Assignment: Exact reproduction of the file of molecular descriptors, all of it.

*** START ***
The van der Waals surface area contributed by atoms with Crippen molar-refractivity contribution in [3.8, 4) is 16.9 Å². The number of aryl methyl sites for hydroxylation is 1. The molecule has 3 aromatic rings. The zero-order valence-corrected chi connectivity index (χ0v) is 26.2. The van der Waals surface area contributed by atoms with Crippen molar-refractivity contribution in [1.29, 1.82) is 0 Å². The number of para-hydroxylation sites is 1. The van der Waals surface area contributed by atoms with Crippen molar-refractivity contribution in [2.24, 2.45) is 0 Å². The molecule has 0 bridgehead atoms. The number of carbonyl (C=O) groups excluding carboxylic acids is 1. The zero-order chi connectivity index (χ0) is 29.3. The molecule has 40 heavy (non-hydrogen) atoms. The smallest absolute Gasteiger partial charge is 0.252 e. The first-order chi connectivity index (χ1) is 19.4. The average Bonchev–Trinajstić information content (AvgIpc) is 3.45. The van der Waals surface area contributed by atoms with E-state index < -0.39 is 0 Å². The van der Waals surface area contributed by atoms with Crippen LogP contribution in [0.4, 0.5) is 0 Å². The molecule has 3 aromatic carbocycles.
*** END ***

The van der Waals surface area contributed by atoms with Crippen molar-refractivity contribution in [3.8, 4) is 16.9 Å². The number of aryl methyl sites for hydroxylation is 1. The molecule has 3 aromatic rings. The zero-order valence-corrected chi connectivity index (χ0v) is 26.2. The van der Waals surface area contributed by atoms with Crippen molar-refractivity contribution in [1.29, 1.82) is 0 Å². The number of para-hydroxylation sites is 1. The van der Waals surface area contributed by atoms with Crippen molar-refractivity contribution in [2.24, 2.45) is 0 Å². The molecule has 0 bridgehead atoms. The number of carbonyl (C=O) groups excluding carboxylic acids is 1. The zero-order chi connectivity index (χ0) is 29.3. The molecule has 40 heavy (non-hydrogen) atoms. The smallest absolute Gasteiger partial charge is 0.252 e. The first-order chi connectivity index (χ1) is 19.4. The average Bonchev–Trinajstić information content (AvgIpc) is 3.45. The van der Waals surface area contributed by atoms with E-state index < -0.39 is 0 Å². The van der Waals surface area contributed by atoms with Crippen LogP contribution in [0.4, 0.5) is 0 Å². The molecule has 3 aromatic carbocycles.